Air Transportation: If The C-130 Were A Jet


February 24, 2009: Russia is pushing its An-74, a 33 ton, twin engine military cargo jet, on the world air transport market. This is an upgraded version of the Cold War era An-72, which first flew in 1977. The An-72 was based on an American design concept, the 113 ton YC-14, that mounted the two engines over the wings, next to the fuselage. This made it possible for the jet aircraft to take off and land on short, non-paved, airfields (without sucking any debris into the engines). The YC-14 was meant to be a replacement for the C-130. The YC-14 worked, but the air force decided that an updated C-130 would be a more cost effective solution to their needs.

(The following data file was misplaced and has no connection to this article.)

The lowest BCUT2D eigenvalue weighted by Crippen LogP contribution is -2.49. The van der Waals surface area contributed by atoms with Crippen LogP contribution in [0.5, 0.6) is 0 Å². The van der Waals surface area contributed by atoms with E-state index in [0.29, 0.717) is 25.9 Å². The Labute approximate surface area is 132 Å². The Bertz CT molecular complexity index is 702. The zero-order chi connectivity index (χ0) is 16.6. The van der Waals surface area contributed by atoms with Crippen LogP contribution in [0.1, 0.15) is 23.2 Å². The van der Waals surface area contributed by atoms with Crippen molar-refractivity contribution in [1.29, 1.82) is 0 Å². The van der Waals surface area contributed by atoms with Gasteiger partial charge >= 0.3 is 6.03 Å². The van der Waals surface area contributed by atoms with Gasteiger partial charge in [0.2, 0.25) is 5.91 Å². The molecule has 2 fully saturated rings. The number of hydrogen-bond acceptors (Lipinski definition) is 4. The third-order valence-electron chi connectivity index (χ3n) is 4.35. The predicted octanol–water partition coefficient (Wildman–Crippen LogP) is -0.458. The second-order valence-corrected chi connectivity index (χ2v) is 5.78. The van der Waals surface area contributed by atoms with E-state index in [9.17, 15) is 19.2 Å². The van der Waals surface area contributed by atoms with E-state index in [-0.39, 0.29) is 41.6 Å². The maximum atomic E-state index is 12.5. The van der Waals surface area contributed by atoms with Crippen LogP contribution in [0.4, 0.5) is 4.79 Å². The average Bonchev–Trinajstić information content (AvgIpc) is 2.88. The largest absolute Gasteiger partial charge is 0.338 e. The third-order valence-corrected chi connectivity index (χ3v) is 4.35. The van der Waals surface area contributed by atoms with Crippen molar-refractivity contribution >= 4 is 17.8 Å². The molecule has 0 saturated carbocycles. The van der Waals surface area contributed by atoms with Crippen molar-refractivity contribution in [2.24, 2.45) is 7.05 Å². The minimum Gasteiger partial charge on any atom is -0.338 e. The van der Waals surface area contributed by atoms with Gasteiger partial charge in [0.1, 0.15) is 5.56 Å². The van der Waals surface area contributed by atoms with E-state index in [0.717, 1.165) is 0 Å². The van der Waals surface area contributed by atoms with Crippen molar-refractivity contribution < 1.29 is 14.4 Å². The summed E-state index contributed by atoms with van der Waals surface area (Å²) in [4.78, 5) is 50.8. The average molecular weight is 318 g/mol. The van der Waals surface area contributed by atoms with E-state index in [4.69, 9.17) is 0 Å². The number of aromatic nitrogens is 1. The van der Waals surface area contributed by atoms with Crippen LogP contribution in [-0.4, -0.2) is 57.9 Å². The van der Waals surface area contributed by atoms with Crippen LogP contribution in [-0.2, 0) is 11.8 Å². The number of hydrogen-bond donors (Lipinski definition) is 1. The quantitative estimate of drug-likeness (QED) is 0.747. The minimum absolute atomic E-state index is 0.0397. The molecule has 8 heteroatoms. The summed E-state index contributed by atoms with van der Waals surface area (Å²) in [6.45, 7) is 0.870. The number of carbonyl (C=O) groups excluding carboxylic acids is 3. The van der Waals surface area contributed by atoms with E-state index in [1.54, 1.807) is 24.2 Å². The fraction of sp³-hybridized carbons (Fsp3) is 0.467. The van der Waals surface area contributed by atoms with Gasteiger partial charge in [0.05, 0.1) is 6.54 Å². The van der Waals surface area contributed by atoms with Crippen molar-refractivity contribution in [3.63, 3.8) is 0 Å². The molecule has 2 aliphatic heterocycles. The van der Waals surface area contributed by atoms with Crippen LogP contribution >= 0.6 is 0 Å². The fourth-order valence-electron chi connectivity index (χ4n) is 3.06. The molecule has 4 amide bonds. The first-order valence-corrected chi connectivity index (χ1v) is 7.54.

Russia copied the "engine-over-wings" concept for their smaller An-72. Production didn't get started until the 1980s, just as the Cold War, and the Soviet Union, ended. So only 61 were built (most are still in use.) But now Russia is pushing the updated An-74. This can carry six tons of cargo, or 68 passengers. The YC-14 could haul 12 tons. The Russians are pushing the An-74 for a wide number of roles (search-and-rescue, electronic warfare, surveillance and maritime patrol). The An-74 is a unique player in the tactical transport business, in that it is a jet (and thus gets you there 20-30 percent faster than props) and is optimized for rough fields. A lot of newly wealthy nations like that combination, and can afford to pay for it.



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